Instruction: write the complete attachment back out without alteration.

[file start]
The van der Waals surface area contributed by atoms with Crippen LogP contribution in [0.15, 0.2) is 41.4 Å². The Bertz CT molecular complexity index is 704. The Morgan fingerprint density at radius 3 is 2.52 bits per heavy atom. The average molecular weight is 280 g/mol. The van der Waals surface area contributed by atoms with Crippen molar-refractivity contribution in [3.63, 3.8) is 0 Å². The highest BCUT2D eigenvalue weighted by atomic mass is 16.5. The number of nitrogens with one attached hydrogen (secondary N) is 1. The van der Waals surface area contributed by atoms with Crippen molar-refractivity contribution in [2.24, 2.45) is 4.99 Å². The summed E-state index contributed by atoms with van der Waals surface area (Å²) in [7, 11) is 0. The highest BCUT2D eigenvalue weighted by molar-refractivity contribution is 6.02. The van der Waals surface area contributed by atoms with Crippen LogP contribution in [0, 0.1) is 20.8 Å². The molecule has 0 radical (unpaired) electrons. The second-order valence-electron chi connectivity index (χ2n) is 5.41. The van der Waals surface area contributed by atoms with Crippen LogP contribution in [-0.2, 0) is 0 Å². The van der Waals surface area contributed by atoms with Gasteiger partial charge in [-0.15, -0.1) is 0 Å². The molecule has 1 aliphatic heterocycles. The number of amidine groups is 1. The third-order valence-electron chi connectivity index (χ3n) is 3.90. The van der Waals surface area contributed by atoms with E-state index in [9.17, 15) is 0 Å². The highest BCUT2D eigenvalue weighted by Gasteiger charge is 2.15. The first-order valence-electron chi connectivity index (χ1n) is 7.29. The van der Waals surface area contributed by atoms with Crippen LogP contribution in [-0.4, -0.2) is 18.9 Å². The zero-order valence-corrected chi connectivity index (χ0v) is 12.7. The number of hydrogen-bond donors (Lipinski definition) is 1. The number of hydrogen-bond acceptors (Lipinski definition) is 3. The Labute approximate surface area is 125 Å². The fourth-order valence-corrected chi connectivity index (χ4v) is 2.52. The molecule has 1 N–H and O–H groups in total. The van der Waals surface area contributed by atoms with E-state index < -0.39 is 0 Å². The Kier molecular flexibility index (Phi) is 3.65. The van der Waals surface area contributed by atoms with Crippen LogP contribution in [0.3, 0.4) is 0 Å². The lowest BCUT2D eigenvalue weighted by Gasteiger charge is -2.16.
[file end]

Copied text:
The van der Waals surface area contributed by atoms with Crippen LogP contribution in [0.15, 0.2) is 41.4 Å². The Bertz CT molecular complexity index is 704. The Morgan fingerprint density at radius 3 is 2.52 bits per heavy atom. The average molecular weight is 280 g/mol. The van der Waals surface area contributed by atoms with Crippen molar-refractivity contribution in [3.63, 3.8) is 0 Å². The highest BCUT2D eigenvalue weighted by atomic mass is 16.5. The number of nitrogens with one attached hydrogen (secondary N) is 1. The van der Waals surface area contributed by atoms with Crippen molar-refractivity contribution in [2.24, 2.45) is 4.99 Å². The summed E-state index contributed by atoms with van der Waals surface area (Å²) in [7, 11) is 0. The highest BCUT2D eigenvalue weighted by molar-refractivity contribution is 6.02. The van der Waals surface area contributed by atoms with Crippen LogP contribution in [0, 0.1) is 20.8 Å². The molecule has 0 radical (unpaired) electrons. The second-order valence-electron chi connectivity index (χ2n) is 5.41. The van der Waals surface area contributed by atoms with Crippen LogP contribution in [-0.2, 0) is 0 Å². The van der Waals surface area contributed by atoms with Gasteiger partial charge in [-0.15, -0.1) is 0 Å². The molecule has 1 aliphatic heterocycles. The number of amidine groups is 1. The third-order valence-electron chi connectivity index (χ3n) is 3.90. The van der Waals surface area contributed by atoms with E-state index in [9.17, 15) is 0 Å². The highest BCUT2D eigenvalue weighted by Gasteiger charge is 2.15. The first-order valence-electron chi connectivity index (χ1n) is 7.29. The van der Waals surface area contributed by atoms with Crippen LogP contribution in [-0.4, -0.2) is 18.9 Å². The zero-order valence-corrected chi connectivity index (χ0v) is 12.7. The number of hydrogen-bond donors (Lipinski definition) is 1. The number of hydrogen-bond acceptors (Lipinski definition) is 3. The Labute approximate surface area is 125 Å². The fourth-order valence-corrected chi connectivity index (χ4v) is 2.52. The molecule has 1 N–H and O–H groups in total. The van der Waals surface area contributed by atoms with E-state index < -0.39 is 0 Å². The Kier molecular flexibility index (Phi) is 3.65. The van der Waals surface area contributed by atoms with Crippen LogP contribution in [0.3, 0.4) is 0 Å². The lowest BCUT2D eigenvalue weighted by Gasteiger charge is -2.16.